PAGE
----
Given the smorgasbord of different pet foods available these days, most pet parents know that their pets require diets tailored to their specific needs in terms of species, life stage, lifestyle and health status. But should we be worried if our dog and cat swap bowls?
Can Cats Eat Dog Food?
While the occasional snack from Fido’s bowl won’t cause any problems, the short answer to this question is NO! Dogs are omnivores (like we humans are). Although they thrive on a diet predominantly of meat protein, they do well when starches and vegetable matter are also included. Many dogs enjoy snacks of pumpkin, blueberries, bananas, marrows, apples or carrots.
On the other hand, cats are obligate carnivores, meaning they have to consume a high percentage of meat protein to get sufficient quantities of the 11 amino acids they require from their diet. Unlike dogs and humans, Cats cannot synthesize taurine within their bodies, so they rely on a meat-rich diet to supply this for them. The average commercially produced canine diet does not contain sufficient meat protein to provide enough of this essential amino acid for a cat. Eating dog food permanently will result in serious nutritional deficiencies for your feline friend. And it goes without saying that a vegetarian or vegan diet is an absolute no-no for cats and very difficult to balance correctly for dogs.
Can Dogs Eat Cat food?
Cat food, higher in protein and fat than dog food, is a tempting treat, and most dogs relish any opportunity to raid kitty’s bowl. Again, the occasional snack shouldn’t do any harm, but regularly eating cat food instead of a diet formulated specifically for dogs isn’t ideal. Cat food can bring on vomiting and diarrhoea in dogs with sensitive tummies, and it’s too rich in fat for obese dogs and those suffering from pancreatitis. The protein levels are way too high for a dog with kidney problems. That said, there are a handful of instances where a vet may recommend feeding your dog cat food instead of dog food. Diabetic dogs and those being treated for cancer will benefit from the lower carbohydrate formulation. Cat kibbles make a healthier “high value” training reward than common human-food choices like cheese or vienna sausages. Dogs with a poor appetite or muscle wasting could also show improvement on cat food (depending on the cause).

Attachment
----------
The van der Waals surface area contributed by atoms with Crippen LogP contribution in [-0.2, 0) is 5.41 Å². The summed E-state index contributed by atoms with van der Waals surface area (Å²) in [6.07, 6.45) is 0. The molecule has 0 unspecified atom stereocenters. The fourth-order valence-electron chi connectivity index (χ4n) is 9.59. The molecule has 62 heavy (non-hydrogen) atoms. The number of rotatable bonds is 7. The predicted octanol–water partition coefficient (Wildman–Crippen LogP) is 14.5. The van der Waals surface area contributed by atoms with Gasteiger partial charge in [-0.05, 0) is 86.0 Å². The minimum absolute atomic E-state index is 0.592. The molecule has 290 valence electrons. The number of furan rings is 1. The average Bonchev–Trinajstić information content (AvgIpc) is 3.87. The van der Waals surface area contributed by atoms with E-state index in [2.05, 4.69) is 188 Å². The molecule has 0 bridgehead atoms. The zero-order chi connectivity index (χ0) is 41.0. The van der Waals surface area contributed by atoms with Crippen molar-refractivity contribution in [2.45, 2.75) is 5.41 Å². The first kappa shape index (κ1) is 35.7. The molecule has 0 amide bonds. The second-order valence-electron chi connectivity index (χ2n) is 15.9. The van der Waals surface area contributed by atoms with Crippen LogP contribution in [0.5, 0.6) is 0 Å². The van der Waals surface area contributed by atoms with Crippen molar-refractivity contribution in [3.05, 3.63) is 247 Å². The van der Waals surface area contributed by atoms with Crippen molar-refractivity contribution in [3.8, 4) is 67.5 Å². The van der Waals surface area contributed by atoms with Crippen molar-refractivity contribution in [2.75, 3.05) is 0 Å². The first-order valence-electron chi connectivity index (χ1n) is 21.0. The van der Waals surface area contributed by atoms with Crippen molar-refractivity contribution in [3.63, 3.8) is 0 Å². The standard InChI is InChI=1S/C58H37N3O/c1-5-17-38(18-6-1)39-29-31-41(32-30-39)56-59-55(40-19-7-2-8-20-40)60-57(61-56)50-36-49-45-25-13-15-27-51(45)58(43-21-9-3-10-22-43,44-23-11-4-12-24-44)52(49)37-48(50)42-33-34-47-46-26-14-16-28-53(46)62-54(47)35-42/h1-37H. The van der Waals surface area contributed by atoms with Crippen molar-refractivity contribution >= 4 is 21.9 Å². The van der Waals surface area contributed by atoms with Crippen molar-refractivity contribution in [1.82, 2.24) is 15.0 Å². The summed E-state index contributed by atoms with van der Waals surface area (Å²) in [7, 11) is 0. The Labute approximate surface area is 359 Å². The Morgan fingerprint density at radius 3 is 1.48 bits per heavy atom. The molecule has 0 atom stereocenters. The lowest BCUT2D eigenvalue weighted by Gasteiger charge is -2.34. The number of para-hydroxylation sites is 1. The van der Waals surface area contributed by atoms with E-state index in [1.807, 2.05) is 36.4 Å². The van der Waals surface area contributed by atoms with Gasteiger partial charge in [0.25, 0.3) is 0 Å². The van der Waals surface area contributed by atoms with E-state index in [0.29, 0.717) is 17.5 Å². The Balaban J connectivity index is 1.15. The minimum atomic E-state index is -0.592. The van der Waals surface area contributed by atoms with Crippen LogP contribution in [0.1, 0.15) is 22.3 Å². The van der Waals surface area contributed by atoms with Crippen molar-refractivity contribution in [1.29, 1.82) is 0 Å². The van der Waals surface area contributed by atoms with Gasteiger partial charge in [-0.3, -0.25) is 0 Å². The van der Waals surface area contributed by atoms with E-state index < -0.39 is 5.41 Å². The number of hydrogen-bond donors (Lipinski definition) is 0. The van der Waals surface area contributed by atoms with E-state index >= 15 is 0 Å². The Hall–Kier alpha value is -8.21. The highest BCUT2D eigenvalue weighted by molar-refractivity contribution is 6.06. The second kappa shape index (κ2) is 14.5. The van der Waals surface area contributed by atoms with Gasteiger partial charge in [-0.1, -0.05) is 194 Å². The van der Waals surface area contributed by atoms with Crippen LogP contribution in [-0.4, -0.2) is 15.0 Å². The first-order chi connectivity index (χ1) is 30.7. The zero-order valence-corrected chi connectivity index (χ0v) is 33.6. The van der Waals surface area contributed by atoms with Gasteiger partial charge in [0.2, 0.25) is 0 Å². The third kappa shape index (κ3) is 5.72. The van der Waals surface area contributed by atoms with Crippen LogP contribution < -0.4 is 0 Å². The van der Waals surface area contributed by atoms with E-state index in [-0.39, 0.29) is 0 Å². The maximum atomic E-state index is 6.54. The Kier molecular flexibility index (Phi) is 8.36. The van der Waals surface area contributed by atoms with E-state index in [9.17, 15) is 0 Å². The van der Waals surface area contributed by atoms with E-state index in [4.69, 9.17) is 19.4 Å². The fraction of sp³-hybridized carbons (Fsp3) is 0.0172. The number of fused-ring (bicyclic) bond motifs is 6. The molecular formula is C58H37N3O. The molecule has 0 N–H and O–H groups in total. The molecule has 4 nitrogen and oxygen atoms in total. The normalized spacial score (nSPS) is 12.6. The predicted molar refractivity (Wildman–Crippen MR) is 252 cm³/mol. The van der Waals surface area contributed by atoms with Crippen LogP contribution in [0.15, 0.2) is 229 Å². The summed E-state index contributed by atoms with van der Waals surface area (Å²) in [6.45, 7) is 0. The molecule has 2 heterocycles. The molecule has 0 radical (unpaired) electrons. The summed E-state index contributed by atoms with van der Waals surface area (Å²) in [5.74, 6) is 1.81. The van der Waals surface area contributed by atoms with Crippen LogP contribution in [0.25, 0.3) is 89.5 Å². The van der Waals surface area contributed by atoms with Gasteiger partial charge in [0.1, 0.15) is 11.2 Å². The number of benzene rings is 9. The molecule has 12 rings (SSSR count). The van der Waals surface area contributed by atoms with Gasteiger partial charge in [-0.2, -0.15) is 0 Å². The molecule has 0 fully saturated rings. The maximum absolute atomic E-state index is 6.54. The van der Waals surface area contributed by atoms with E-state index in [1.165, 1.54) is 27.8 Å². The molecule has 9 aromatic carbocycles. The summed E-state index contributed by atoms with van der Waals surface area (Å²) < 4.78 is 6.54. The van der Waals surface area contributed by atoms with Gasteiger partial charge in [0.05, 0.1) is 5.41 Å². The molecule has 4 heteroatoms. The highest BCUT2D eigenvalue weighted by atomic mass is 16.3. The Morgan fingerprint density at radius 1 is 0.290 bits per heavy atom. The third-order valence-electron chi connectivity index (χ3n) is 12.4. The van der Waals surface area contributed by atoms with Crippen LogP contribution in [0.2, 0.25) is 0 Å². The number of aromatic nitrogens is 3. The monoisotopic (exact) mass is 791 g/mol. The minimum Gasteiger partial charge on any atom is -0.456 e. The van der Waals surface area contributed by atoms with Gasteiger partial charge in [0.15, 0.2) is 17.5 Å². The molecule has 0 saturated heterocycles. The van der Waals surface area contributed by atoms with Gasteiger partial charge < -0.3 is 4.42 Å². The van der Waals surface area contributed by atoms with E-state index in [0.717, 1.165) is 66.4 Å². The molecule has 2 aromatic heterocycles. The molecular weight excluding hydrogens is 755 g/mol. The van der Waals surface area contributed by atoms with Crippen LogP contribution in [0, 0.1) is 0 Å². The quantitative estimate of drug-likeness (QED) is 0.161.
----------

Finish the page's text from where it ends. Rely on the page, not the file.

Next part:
Always consult your vet before making any dietary changes for pets – our helpful and knowledgeable team at CVC are happy to assist.
Festive Foods to Avoid
It’s challenging to keep from sharing all the delicious goodies we enjoy over the Festive Season. Still, the last thing you want is an emergency visit to the vet due to a gastrointestinal upset, a bone or kebab skewer stuck in the throat, or poisoning. Ensuring that your animals are kept safely away from the following foodstuffs will go a long way towards avoiding a Festive calamity:
- Xylitol sweetener
- Bones and skewers
- Grapes and raisins
- Onions and garlic
- Plums, apricots, peaches and other pitted fruits
- Bread dough
- Rich, fatty or spicy foods
Although there are many similarities between our pet dogs and cats, their nutritional needs are quite different and veterinary advice should be sought before making any dietary changes. But don’t be too stressed if your curious pooch nabs the odd kitty kibble or if Felix gives the new puppy’s dinner a taste test. All should be well, provided they don’t make it a permanent swap.